Understanding Semi Truck Tire Examinations
If you are in the market for a new semi truck, then you may decide that a used one from a dealer like Arrow Truck Sales is more in your price range. You can save yourself up to about $80,000 simply by choosing a used medium duty truck over a new variety. If you do go for a used model, then it is imperative that you spend some time inspecting the truck to make sure it is in excellent shape. If you have a chance, look over the tires carefully and look for signs of wear and tear.
Low Air Pressure
If you are an experienced semi truck driver, then you know that each commercial trucking company will set its own air pressure requirements. These requirements are based on the average weight of the loads carried by each truck. The correct air pressure helps to retain proper fuel efficiency, and it leads to fewer tire blowout issues. Under normal driving conditions, you want your tires to hold at least 105 pounds per square inch of air pressure.
Some trucking companies will ask their drivers to keep their tires underinflated at around 100 PSI. If you test the air pressure in the tires and notice this, then it will tell you a few different things. Tires are often deflated to 100 PSI or below if the truck is being asked to haul loads that are extremely heavy. This helps to shift weight over the axles in such a way that the truck can pull more weight in a safe and efficient manner. However, the low air pressure means that the tires may be at risk of blowing out.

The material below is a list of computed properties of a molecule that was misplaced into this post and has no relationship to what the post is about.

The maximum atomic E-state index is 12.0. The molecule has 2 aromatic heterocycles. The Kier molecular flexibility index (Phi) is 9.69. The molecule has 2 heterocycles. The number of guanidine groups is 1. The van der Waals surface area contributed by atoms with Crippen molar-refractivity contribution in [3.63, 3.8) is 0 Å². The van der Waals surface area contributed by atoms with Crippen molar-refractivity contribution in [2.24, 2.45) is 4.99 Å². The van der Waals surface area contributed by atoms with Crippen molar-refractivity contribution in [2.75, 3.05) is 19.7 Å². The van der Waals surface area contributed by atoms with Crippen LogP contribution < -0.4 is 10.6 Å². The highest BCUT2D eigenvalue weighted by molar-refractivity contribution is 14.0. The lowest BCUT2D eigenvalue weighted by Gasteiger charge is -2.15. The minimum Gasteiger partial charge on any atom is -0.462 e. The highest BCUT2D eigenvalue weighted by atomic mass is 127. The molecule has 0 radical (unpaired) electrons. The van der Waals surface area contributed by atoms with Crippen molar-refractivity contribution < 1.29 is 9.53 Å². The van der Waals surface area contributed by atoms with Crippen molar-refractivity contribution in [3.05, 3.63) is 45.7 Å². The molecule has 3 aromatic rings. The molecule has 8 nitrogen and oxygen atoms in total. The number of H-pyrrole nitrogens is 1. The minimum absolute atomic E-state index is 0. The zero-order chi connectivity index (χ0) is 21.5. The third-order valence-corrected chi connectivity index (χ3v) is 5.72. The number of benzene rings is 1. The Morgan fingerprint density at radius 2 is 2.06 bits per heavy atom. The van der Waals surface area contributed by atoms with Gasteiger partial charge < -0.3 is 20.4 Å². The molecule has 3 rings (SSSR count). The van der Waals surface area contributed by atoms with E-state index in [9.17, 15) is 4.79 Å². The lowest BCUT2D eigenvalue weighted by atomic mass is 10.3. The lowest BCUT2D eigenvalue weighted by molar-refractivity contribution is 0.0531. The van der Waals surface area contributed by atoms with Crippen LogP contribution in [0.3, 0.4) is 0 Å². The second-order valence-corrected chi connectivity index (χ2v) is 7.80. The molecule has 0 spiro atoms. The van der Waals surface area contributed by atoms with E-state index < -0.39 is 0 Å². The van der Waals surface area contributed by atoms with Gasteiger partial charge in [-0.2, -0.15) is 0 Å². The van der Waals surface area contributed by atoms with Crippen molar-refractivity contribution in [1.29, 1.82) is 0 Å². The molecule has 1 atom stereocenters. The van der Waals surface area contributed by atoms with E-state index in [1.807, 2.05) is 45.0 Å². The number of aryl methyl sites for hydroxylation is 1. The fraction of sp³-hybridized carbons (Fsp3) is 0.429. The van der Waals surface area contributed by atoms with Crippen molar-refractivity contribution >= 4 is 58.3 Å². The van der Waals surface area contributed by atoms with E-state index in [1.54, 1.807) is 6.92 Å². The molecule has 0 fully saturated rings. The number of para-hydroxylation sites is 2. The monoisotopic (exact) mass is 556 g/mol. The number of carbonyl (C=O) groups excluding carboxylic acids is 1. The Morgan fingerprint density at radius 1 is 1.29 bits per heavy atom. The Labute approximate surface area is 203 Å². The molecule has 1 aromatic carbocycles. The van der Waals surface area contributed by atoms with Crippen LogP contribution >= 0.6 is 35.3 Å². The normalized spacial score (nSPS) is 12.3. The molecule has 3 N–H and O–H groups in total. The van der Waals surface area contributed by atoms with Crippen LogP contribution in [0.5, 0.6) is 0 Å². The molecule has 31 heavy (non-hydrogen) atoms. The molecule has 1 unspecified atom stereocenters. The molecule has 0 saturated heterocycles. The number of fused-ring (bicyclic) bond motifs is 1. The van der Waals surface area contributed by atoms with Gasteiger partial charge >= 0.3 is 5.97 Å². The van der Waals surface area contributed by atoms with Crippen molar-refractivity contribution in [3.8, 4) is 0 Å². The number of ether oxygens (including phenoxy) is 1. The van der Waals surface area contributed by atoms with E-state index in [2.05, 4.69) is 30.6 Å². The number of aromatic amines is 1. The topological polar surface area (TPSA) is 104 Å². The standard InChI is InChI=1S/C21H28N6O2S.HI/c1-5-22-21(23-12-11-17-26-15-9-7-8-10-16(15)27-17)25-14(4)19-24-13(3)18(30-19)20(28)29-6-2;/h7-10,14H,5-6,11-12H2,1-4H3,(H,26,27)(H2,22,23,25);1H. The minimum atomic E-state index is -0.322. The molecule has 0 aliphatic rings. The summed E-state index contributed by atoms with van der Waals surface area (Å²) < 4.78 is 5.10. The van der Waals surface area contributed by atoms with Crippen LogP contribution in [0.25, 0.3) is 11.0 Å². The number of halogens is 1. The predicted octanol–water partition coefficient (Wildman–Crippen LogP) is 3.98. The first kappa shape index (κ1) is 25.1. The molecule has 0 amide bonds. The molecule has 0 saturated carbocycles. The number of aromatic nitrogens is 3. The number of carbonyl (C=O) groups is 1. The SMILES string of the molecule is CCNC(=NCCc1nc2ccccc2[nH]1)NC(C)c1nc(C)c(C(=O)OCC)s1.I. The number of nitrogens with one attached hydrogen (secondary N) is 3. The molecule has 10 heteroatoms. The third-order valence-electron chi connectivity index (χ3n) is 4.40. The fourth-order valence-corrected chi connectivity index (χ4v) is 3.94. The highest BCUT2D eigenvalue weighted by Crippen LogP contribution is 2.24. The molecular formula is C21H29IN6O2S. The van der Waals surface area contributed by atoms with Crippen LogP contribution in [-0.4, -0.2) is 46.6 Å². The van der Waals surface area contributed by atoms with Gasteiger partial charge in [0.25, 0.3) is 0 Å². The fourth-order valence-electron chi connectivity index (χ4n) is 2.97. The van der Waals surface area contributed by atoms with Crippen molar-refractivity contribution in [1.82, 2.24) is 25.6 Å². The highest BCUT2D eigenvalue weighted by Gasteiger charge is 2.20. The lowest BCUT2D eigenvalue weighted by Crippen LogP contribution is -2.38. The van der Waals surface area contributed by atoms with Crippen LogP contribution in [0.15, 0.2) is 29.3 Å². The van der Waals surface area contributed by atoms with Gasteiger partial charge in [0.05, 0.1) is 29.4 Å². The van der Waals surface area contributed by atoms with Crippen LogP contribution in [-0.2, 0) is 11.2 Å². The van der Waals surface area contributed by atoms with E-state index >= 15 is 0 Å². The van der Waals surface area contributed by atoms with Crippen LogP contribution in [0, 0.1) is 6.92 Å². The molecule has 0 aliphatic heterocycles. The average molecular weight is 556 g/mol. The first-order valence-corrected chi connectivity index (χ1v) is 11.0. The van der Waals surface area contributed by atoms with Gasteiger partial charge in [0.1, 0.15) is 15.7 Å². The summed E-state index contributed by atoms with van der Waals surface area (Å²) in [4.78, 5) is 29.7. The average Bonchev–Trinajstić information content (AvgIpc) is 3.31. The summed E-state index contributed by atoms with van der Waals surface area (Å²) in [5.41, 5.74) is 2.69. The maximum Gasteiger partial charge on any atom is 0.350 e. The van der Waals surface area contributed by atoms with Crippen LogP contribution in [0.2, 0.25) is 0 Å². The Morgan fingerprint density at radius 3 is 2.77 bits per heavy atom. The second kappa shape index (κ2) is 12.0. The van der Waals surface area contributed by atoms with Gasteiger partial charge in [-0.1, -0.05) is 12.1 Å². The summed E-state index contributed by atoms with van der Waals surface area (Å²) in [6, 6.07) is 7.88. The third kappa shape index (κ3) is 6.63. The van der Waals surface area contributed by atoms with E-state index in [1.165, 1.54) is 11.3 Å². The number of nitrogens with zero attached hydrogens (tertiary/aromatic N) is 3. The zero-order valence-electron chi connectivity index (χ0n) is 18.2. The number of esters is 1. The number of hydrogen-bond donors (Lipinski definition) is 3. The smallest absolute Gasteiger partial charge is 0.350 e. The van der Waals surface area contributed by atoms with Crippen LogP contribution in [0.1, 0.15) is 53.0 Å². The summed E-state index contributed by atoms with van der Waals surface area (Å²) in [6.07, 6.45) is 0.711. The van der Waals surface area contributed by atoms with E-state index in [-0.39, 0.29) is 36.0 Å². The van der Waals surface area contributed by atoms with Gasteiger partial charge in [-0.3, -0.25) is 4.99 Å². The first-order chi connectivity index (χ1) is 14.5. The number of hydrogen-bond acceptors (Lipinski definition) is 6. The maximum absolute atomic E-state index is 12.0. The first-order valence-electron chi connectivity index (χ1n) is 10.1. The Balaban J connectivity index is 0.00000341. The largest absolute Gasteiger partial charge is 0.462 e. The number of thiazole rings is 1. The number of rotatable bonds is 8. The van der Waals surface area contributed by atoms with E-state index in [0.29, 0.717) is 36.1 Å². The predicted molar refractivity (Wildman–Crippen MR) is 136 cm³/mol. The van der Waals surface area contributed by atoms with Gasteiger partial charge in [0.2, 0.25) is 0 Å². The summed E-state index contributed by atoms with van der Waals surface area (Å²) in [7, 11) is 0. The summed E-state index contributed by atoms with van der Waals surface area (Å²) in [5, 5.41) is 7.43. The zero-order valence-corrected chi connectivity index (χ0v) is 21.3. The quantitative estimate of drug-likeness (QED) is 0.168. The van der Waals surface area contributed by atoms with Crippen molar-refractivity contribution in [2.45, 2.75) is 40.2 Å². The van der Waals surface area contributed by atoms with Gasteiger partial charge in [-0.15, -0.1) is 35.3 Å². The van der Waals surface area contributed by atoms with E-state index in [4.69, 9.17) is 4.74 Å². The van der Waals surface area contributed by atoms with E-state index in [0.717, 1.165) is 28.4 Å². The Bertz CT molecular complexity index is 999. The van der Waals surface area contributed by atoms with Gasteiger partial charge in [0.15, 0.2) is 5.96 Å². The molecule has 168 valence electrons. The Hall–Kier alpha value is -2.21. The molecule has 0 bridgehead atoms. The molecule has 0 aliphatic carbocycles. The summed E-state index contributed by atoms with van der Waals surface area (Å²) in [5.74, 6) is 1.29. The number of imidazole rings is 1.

If the tires do contain low air pressure, then this means that the semi truck may have been pushed to its limits on a daily basis. If the engine has not been rebuilt and the truck is pushing 800,000 miles, then you may be looking at an engine rebuild in your future. If for some reason the tires have not been inflated on purpose to below 105 PSI, then this may indicate that the driver simply did not check air pressure and allowed it to reduce significantly. This is a sign that the truck may not have been taken care of properly.
Worn Tire Treads
Almost all semi truck drivers know that worn tires are extremely dangerous to drive on. The massive weight and stress on the worn tires can cause a blowout condition. Blowouts are dangerous because they cause the tire to explode, and this creates a completely unstable truck. Drivers know this and also understand that they are putting themselves and others at risk when driving on worn tires. If you see treads that are worn on the semi, then this is a sign of poor maintenance, constant driving on deflated tires, or driving over hazardous roads.
If you notice wear on the tires, then look to see if wear is even across the tires or uneven. Uneven wear points to constant driving on deflated tires and heavier loads. If wear is even, then measure the treads to see how deep they are. While some companies will use their own standards to determine whether or not the tire treads have worn too far, it is wise to use the guidelines set by the Federal Motor Carrier Safety Administration (FMCSA). This organization states that front axle tire treads should be four-thirty-seconds of an inch deep. All other tired treads should be two-thirty-seconds of an inch deep. If the tire treads are not this deep, then this is a sign of excessive and dangerous wear.
Speak to the semi truck owner about tread depth and whether or not he has been following maintenance practices or not to determine if the tread depth signifies a bigger issue.